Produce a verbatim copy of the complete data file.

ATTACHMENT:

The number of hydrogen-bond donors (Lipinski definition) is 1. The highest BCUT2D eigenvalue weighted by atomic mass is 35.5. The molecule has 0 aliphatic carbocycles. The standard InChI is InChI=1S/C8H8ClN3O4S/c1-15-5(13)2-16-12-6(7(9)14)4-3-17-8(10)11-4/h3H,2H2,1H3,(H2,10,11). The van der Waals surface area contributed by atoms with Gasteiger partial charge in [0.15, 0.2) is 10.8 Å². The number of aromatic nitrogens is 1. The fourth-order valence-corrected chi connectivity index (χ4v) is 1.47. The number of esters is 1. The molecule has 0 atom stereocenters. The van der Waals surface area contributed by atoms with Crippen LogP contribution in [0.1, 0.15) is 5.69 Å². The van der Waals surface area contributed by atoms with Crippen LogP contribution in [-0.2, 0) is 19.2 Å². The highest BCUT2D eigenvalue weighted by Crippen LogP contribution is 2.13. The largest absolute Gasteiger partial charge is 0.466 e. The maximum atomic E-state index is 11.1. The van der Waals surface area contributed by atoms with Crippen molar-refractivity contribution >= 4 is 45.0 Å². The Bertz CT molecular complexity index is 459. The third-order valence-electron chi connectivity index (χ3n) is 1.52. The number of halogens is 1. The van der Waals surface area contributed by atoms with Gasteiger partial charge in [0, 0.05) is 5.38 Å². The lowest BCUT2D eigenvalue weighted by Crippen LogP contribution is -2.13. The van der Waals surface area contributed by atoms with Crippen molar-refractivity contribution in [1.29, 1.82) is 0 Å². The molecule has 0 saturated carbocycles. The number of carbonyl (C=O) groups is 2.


The number of hydrogen-bond donors (Lipinski definition) is 1. The highest BCUT2D eigenvalue weighted by atomic mass is 35.5. The molecule has 0 aliphatic carbocycles. The standard InChI is InChI=1S/C8H8ClN3O4S/c1-15-5(13)2-16-12-6(7(9)14)4-3-17-8(10)11-4/h3H,2H2,1H3,(H2,10,11). The van der Waals surface area contributed by atoms with Gasteiger partial charge in [0.15, 0.2) is 10.8 Å². The number of aromatic nitrogens is 1. The fourth-order valence-corrected chi connectivity index (χ4v) is 1.47. The number of esters is 1. The molecule has 0 atom stereocenters. The van der Waals surface area contributed by atoms with Crippen LogP contribution in [0.1, 0.15) is 5.69 Å². The van der Waals surface area contributed by atoms with Crippen LogP contribution in [-0.2, 0) is 19.2 Å². The highest BCUT2D eigenvalue weighted by Crippen LogP contribution is 2.13. The largest absolute Gasteiger partial charge is 0.466 e. The maximum atomic E-state index is 11.1. The van der Waals surface area contributed by atoms with Crippen molar-refractivity contribution >= 4 is 45.0 Å². The Bertz CT molecular complexity index is 459. The third-order valence-electron chi connectivity index (χ3n) is 1.52. The number of halogens is 1. The van der Waals surface area contributed by atoms with Gasteiger partial charge in [0, 0.05) is 5.38 Å². The lowest BCUT2D eigenvalue weighted by Crippen LogP contribution is -2.13. The van der Waals surface area contributed by atoms with Crippen molar-refractivity contribution in [1.29, 1.82) is 0 Å². The molecule has 0 saturated carbocycles. The number of carbonyl (C=O) groups is 2.